University of Exeter injects £1.1 billion into economy, generating 11,000 South West jobs

University of Exeter injects £1.1 billion into economy, generating 11,000 South West jobs

The University of Exeter injects more than £1.17bn into the economy and generates almost 11,000 jobs in the South West, a major new study has revealed.

An analysis of the economic impact of Exeter University found that in 2015-16 it injected £540 million (output) into the economy of the city of Exeter alone, helping to create more than 5,300 jobs in the city. In total, 10,757 jobs were generated across the South West by the University.

The report the Economic Impact of the University of Exeter was commissioned by the University and carried out by Viewforth Consulting, which provides independent analysis in higher and further education.

The report concluded that “the University of Exeter is of major importance to both the local and the wider regional economy.”

In 2015/16, the University generated 5,346 jobs in Exeter, including jobs at the University and those dependent on the spending of students and staff. These included jobs in clothes and grocery shops, taxis ferrying students and visitors around the city and beyond, and hotels for visitors to the University and students’ families.

The analysis also shows that international students and their visitors contribute significantly to the local and regional economy, injecting more than £100 million into the region.

The report found that international students, who spend money on accommodation, food, clothing and entertainment, can “in many ways be regarded as ‘long stay tourists.”

The personal spending of the University’s 5,440 international students was estimated at £75.4 million, with £65.6million spent off campus.  This is considerably higher than the £52 million spending of all international visitors to Exeter in 2016.

Exeter is the fastest-growing city in the UK, according to a report by Centre for Cities.

The Viewforth report found that the University generated £540.1 million in Exeter directly, and through knock-on effects including the expenditure of family and friends visiting students.

A total of 5,346 jobs in Exeter are dependent on the University’s activities, equivalent to 7.2 per cent of all employment in Exeter in 2015.  The University directly provided 3,490 jobs in Exeter and generated a further 1,136 jobs in the city, as a result of spending by the University, its staff and its students.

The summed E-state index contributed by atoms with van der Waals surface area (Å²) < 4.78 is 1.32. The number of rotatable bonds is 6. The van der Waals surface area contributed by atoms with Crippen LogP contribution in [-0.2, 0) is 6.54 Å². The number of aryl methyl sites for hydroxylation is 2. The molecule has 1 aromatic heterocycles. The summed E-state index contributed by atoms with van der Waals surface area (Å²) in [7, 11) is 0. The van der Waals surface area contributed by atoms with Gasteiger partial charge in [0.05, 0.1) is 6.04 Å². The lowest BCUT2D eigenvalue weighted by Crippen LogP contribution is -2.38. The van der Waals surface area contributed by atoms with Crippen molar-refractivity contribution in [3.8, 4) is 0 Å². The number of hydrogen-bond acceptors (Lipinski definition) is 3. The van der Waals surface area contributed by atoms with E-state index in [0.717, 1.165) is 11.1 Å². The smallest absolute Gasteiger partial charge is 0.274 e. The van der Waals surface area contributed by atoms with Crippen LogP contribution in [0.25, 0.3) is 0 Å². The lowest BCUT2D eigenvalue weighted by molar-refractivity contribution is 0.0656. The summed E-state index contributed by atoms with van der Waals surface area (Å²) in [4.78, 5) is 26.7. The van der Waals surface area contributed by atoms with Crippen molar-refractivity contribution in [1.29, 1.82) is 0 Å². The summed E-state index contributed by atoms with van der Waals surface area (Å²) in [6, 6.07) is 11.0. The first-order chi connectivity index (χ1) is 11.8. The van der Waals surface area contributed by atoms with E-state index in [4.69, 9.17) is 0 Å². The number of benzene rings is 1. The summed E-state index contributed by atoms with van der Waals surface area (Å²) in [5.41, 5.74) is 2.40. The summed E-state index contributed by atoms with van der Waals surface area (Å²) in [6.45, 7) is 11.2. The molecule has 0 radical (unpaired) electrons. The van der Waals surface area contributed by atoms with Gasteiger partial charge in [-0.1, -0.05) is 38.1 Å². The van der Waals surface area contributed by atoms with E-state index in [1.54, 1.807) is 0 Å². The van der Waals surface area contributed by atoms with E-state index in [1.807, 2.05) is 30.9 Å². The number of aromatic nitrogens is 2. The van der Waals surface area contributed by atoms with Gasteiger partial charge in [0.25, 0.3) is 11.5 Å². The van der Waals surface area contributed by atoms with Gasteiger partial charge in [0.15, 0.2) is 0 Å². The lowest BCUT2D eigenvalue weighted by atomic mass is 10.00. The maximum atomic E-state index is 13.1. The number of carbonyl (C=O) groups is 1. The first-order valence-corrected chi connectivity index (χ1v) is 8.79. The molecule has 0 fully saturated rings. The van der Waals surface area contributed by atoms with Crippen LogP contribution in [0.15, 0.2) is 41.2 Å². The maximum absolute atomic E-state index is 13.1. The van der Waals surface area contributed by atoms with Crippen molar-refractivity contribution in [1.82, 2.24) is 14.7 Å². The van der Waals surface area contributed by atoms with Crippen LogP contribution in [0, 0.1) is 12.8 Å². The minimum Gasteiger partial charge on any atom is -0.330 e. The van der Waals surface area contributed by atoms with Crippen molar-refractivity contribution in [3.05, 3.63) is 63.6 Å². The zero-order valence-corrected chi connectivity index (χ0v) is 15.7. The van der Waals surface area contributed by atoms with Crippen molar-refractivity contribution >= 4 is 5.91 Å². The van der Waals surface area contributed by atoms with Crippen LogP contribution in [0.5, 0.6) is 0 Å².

Exeter also has campuses in Cornwall, in both Penryn and Truro.  In total, 10,757 jobs were generated across the South West, with 5,346 in Exeter, and further 1,160 in the rest of Devon, 448 in other parts of the Heart of the South West (the Local Enterprise Partnership covering Devon, Plymouth, Torbay and parts of Somerset), 853 in Cornwall & the Isles of Scilly and 2,590 in the rest of the South West.

Professor Mark Goodwin, Deputy Vice Chancellor for External Engagement said:

“The University is a large employer and economic contributor in Devon and Cornwall, and helps to support local growth and build on the region’s strengths and potential. The University is not only a world leader in terms of its world-class teaching and research, but it also has a major impact on the local, regional and national economy. From creating and supporting thousands of jobs in and around Exeter to attracting high-quality students from around the world, the University is an integral part of the local economy and community.”

The University of Exeter, a member of the Russell Group of leading research-intensive universities, has four campuses and about 22,000 students from more than 130 different countries.

Breakthroughs to come out of Exeter’s research recently include the identification and treatment of new forms of diabetes and the creation of the world’s most transparent, lightweight and flexible conductor of electricity.

Professor Goodwin added:

“This report looks at economics, but also acknowledges the broader impact of the University’s activities. The University engages with the communities it serves locally, across the UK, and the world. By working closely with our extensive group of partners, our world-leading research and education can tackle major global issues, generating real and lasting impact on the communities we serve.”

Steve Screech, general manager of Apple Central Taxis in Exeter, said the University has a “massive impact” on the business.

“We have a great relationship with the university, and the business we get from students and staff has really helped our business grow.

In term time, work from the university makes up about 30% of our business. Outside term time it’s more like 10%, which is still an important impact. Our busiest time of the year is graduation, when we might have 24,000 jobs in a week – compared to more like 19,000 or 20,000 on average.”

Hannah Overton, marketing manager at Princesshay shopping centre in Exeter, said:

“Students make up a significant segment of our shoppers – about 7 to 11%, depending on whether it’s term time or not. They are a real focus for us because they tend to live close and visit quite often, so we make sure we have brands that appeal to them. We also run an event called Strictly Students every October, with late opening and discounts, and 3,500 to 4,000 students attend.”

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